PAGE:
They’ve Been Here Before…

A Report Back from the SKEMERs Convention ’98
in Bangor, Maine


Here in Bangor, Maine, it’s the tail end of July, and the weather couldn’t be better. Feel that warm breeze coming up Main Street? I like the way it rustles in the trees, running down the street from our statue of Paul Bunyan all the way down to Betts Bookstore. Ayuh, seems like the stores’re all closed for business at this time of night, and The Tavern won’t be real busy for a few hours. What’s that sound, you ask? Kind of a low rumbling in the distance? Why, it looks like … well, I’ll be! It’s a car, I’d say, one of those minivans – a maroon minivan to be exact. Some tourist folk are in town, and I think I can … just quite … remember some of them from last year. Schemers, was it? That, or something like that. I wonder why they’re here…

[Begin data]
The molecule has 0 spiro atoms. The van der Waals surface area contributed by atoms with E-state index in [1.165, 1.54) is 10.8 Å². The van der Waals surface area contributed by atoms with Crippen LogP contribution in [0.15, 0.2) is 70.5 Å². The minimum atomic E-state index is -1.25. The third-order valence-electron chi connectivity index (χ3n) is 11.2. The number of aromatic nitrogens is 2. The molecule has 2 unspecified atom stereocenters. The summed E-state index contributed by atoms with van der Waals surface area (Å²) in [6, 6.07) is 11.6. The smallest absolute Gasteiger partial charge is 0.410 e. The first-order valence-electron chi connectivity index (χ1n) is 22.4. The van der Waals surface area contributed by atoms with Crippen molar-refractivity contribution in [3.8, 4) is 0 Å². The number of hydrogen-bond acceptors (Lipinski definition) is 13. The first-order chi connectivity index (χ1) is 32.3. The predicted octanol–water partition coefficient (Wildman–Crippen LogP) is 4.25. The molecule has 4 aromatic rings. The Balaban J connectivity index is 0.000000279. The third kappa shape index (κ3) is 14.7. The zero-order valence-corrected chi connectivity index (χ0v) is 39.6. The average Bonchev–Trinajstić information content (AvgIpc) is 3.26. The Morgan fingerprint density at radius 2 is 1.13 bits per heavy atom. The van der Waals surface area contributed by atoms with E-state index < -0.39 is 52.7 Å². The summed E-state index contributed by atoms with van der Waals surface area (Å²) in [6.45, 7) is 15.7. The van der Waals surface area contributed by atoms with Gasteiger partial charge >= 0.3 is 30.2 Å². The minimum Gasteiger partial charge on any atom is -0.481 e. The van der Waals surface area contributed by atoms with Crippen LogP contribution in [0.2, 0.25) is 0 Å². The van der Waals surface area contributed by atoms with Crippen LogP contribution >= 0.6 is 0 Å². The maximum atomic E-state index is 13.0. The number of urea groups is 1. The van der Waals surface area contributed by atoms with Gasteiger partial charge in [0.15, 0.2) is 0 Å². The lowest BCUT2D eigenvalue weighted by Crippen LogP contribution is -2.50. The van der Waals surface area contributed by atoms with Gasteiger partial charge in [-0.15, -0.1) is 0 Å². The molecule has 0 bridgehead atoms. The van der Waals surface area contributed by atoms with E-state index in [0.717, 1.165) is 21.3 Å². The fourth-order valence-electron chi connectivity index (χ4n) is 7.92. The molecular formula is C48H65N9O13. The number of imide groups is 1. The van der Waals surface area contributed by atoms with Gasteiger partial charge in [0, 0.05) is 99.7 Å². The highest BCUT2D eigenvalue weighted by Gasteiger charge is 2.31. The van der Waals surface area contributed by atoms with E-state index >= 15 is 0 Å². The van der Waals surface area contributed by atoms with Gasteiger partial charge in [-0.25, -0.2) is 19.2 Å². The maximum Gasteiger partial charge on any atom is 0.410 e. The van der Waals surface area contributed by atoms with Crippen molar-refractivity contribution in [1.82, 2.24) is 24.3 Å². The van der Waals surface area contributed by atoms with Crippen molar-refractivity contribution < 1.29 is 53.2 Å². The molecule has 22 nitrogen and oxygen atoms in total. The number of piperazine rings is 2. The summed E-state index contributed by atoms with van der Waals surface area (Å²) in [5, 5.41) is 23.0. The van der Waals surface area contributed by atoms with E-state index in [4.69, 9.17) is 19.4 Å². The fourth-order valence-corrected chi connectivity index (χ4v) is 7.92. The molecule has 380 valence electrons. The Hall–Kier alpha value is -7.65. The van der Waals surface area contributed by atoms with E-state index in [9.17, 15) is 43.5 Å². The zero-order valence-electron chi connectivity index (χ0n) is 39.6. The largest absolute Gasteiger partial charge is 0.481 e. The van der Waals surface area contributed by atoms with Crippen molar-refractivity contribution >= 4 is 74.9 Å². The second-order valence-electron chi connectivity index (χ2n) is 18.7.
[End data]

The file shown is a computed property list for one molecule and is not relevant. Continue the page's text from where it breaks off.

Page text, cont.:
Governor’s was our first stop in Bangor after we checked in to the Holiday Inn at Odlin Road. Here’s the deal with Governor’s: you can eat a full meal, including appetizer, salad, drink, entree, and dessert, for less than the price of a small cheese pizza elsewhere. Their staff (like most in Bangor) is friendly and courteous, and they have a working model train running along the walls of the restaurant, just below the ceiling. Keep your Russian Tea Room and give me Governor’s any day.